Well, it’s certainly been a day for celebration here today. For the first time since the middle of March, we’ve been able to stroll along the beach, breathe in the salty aroma of the ocean and scoop up pebbles.
And we weren’t breaking any rules. A little over two months since imposing lockdown, the Portuguese government is gradually lifting some of the restrictions on residents’ movements. Though the country is still in a ‘state of calamity’ (which means limits or restrictions can be put on ‘the movement or permanence of people, other living beings or vehicles’), March 18 marks a significant step forward in the return to some kind of masked normality (face masks are mandatory here in many situations).
I can’t begin to describe our excitement as we approached Praia Grande de Pêra along the boardwalks and took our first tentative steps onto the sand. The beach is little more than a mile from our home and yet we felt like tourists who were seeing a landscape for the very first time. The frequently choppy ocean of the winter months had disappeared, to be replaced by shallow waves lapping gently against the shore.
The lockdown rules here have mostly been straightforward and easy to understand/follow. The restrictions regarding beaches have been slightly less clear: it seemed you could go onto the beach for certain activities, e.g. swimming and surfing, but not for others, i.e. walking or sunbathing. Last time we ventured down to Armação de Pêra – just over a week ago – it was apparent that many people were flouting the regulations and walking on the beach despite barriers being in place.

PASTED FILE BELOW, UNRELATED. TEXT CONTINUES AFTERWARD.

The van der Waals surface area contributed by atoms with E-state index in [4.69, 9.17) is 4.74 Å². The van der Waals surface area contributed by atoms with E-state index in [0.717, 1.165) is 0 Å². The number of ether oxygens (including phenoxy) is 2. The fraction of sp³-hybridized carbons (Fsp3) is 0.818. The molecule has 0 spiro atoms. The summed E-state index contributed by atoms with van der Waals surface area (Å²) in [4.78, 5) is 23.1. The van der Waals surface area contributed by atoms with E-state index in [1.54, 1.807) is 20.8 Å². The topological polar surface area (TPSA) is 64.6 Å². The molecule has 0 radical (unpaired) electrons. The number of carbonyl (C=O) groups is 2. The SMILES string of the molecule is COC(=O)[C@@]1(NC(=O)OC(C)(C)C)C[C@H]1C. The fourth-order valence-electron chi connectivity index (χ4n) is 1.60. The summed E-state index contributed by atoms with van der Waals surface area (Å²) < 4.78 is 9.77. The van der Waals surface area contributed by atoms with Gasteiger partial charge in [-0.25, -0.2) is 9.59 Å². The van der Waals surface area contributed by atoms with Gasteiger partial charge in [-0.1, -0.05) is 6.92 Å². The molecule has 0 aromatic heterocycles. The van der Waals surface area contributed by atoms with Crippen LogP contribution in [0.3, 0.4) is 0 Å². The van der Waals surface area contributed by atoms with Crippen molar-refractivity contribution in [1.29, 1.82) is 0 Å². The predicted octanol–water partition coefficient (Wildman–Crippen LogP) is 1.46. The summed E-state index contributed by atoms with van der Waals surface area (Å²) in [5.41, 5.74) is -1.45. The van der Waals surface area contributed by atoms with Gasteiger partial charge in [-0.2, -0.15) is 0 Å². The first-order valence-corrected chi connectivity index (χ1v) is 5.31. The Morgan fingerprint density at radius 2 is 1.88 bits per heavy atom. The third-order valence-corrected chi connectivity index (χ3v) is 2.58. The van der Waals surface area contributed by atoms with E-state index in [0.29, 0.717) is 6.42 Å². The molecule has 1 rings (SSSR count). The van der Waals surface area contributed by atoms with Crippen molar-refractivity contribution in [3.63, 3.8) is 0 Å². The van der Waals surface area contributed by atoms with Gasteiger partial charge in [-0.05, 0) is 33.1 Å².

We have felt incredibly safe here since the pandemic took hold (there have been 14 deaths across the entire Algarve region), so we were determined not to do anything which might endanger ourselves or others. If it meant avoiding the beach until restrictions were lifted, then that’s what we were going to do.
In fact, our prolonged absence from the coast made today’s visit even sweeter. It was wonderful to see a small boy splashing around in the shallow water while his father looked on, amusing to watch a playful dog rushing in and out of the ocean to retrieve his ball. Though it was warm and sunny, the majority of people were simply strolling along the water’s edge, quietly embracing the opportunity to do something they’d once taken for granted but now felt like a precious gift.
My eyes filled with tears when an elderly man passed me to walk to the edge of the boardwalk and stood there in silence, soaking up the scene as if he’d never expected to see it again. Perhaps he’d been ill himself, or had lost a loved one. I’ll never know.
I spotted a dead starfish and collected some pretty pebbles to brighten our garden path (I have become such a gleaner since moving here).
We reached the fishermen’s huts at the eastern end of the promenade, where the hustle and bustle of activity among the nets was wonderful to behold after weeks of silence. I’m sure the seagulls aren’t the only ones who are delighted things are slowly getting back to normal.
The majority of cafes along the promenade were still closed, despite being allowed to reopen at 50% capacity and with stringent guidelines relating to seating, cleaning, etc. Presumably, some business owners feel it’s not commercially viable to open until there are at least some tourists around.
Tomorrow we will be walking down to Armação de Pêra again, this time to meet a friend for a beer. We will enjoy his company at an outside table and take masks with us, as we are uncertain whether we must wear them or not. At 58, I never anticipated a day when I’d be wearing a face mask to socialise with a friend, but, for now, this is the new normal and if wearing a mask means I get to paddle in the ocean again then I’m not complaining.
Stay safe everyone.
Here are a few more pics.